Is the UN finally taking some action?

Let’s hope so. A UN spokesperson announced yesterday that there has been a number of U.N. peacekeepers that have sexually abused and exploited local women in Liberia, where they were stationed to protect them. Old news, my friend.
The official speaking on a condition of anonymity said that the number of total allegations could reach up to twenty. “The allegations range from the exchange of goods, money or services for sex to the sexual exploitation of minors. The peacekeeping department here in New York as well as the mission on the ground are taking appropriate follow-up action.”
We’ll see about that. These atrocities have been continuing for so long and near to nothing has been done about it. If you want to take some action, click here.
Here’s some other posts on the UN and violence against women in war:
What’s (Not) Being Done in the Sudan
UN’s Inadequate Response to Gender-Based Violence
Report Released on Women and War
Sexual Assault and the UN (AGAIN)

Join the Conversation

  • eva

    here we go again..listen, one of THE most important aspects of a peacekeeping operation is the quality of troops being donated by the various memberstates (that would be us, the members of the UN), the mandate of the mission and of course, the funding. I am in NO way trying to excuse what has been going on in MONUC (UN in the Congo), Liberia or Haiti – but before pointing the finger solely at “the UN”, we need to ask ourselves if we are doing all that we can to make these peacekeeping operations work as best as possible. We are not. They need more money, people! They need EDUCATED, TRAINED AND PROFESSIONAL TROOPS. they need equiptment. just boots would be a nice start – at the illfated mission to Rwanda, some of the troops showed up barefoot! This is just to show that these soldiers face pretty appalling conditions, and unfortunately gender sensitivity tends to be a little lower on the list of priorities. A commander who can’t give his men the proper equiptment is probably a little less prone to have workshops on such issues, to enforce curfews, to ensure that his men do not “fraternize” with the civilians they are supposed to protect. Listen, these missions have to do so much with so little, that this is just one of the issues that are pushed to the bottom of the list. I don’t like it, but that is the way it is. In some camps there is no televison, not even a radio. I can see why the commander allows his men to go to prostitutes. What else are they going to do to pass the time? And the civilians are so poor, the troops are a goldmine to them. Another issue is that hardly ANY western countries contribute troops anymore – occasionally a european colonial power will contribute a few troops to a former colony -but not for long, and never long enough. so what we have is impowerished troops on a shoestring budget trying to solve the vast and neverending problems of other impoverished nations. if we care so much, let’s send some of our boys there! oops, sorry, they are all busy elsewhere, for reasons less noble than keeping the peace, adn not doing so hot either when it comes to human rights violations.
    10000 troops in the congo, on a shoestring budget, the country is the size of WESTERN EUROPE! a thousand people die every day in the congo. Sexual abuses are despicable, but the solution must be found in the larger context of making peacekeeping operations better. Just blaming the UN (as always) wont help, especially not when memberstates themselves hold much of the blame for setting up the conditions for these atrocities to be committed. Moral outrage won’t really help here, at least not just moral outrage. We need some realistic solutions for making this work in the long term. The UN can come up with part of the solution for htis problem, it is currently doing just that. BUT, the thing is, it is a desperately unappealing job to be a peacekeeper (high risk, not even your own country, limited mandate, so you can’t even do anything about the atrocities you are witnessing, lowpaid, no proper equiptment, noone wants to do it,(do you KNOW how diffucult it is to get memberstates to send troops to a mission? how many months it takes, even after they have pledged??) a minority sees sexual abuses as some sort of “spoils of war”. As long as we are not making it more attractive to be a peacekeeper, well, then the troops who thinks that way will be the only one willing to do the job.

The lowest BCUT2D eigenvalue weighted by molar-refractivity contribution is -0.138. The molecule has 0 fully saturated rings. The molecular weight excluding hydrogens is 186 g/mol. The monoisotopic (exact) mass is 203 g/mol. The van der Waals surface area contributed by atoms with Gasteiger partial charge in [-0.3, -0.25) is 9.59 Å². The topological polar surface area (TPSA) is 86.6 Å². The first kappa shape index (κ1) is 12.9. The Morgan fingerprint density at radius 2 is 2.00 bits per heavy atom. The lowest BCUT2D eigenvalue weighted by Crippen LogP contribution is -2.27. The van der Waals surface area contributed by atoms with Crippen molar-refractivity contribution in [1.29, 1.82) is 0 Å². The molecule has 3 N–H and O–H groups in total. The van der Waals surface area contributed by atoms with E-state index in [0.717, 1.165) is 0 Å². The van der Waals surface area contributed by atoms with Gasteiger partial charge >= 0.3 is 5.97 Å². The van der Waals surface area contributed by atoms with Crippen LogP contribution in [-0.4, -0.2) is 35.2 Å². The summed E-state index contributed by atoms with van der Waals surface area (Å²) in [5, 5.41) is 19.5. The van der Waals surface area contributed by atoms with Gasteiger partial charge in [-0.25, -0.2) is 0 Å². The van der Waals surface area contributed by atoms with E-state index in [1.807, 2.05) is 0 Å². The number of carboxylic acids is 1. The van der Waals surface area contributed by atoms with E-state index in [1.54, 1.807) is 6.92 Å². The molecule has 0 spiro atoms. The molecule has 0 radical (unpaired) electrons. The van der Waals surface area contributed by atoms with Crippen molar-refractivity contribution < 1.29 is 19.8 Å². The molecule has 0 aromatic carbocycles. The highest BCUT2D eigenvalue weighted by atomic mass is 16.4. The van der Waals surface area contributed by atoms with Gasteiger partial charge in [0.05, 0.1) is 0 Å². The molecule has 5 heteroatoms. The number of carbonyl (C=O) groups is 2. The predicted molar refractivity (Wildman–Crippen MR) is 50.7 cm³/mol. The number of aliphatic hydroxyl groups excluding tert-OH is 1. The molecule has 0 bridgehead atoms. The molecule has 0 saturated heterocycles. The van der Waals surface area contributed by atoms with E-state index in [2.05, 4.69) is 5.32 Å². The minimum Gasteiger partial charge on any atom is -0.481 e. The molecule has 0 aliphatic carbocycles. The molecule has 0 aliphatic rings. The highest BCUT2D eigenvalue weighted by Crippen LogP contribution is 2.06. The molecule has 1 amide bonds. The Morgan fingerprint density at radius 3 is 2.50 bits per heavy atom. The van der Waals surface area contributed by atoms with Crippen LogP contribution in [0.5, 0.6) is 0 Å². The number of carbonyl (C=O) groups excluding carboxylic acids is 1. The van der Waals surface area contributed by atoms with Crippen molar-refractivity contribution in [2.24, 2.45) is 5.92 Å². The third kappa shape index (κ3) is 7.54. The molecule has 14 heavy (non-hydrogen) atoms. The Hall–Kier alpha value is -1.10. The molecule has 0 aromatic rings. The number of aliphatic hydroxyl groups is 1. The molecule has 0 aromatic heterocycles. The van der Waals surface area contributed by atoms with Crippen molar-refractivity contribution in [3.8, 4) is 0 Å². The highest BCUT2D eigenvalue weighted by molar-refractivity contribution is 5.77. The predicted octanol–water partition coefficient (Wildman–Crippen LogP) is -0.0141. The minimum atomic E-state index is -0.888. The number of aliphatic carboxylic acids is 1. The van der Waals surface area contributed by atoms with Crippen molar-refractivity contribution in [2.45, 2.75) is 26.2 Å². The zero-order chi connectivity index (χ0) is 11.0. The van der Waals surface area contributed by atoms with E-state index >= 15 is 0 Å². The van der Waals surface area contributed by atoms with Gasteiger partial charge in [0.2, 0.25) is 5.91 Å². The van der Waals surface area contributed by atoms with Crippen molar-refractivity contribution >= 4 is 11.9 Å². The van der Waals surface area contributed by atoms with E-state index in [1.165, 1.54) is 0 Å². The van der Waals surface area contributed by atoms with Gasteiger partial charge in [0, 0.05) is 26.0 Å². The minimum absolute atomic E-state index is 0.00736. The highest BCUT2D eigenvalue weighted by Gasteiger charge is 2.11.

AND, now that I am on rant anyway, after the tsunamidisaster, memberstates sent 8 helicopters right away. The UN have not been able to secure just one – 1 helicopter for rescuing operations in the Sudan. so, next time someone is bitching about how the UN does nothing and blah blah blah, well, the UN does not have a standing army, nor a huge bankaccount. Less people are employed at the headquarters in new york than there are civil servants in the city of stockholm, sweden. the un is not perfect. but it is basically nationstates who run it.

  • tfreridge

    Maybe they should of taken some of the money they scammed from the oil for food program and trained their troops with it.
    The UN is corrupt and impotent. They let the atrocities continue because they have no motivation to stop them and/or they are being bribed/coerced to look the other way.
    How can you even defend the actions of those soldiers? There is NO EXCUSE for raping young girls regardless of funding. The fact is, when you compare any troops, you are comparing them to the quality, honor, courage of American troops and there is NO COMPARISON.
    Kofi Annan and his ilk have lined their pockets with the blood of the third world and the middle east.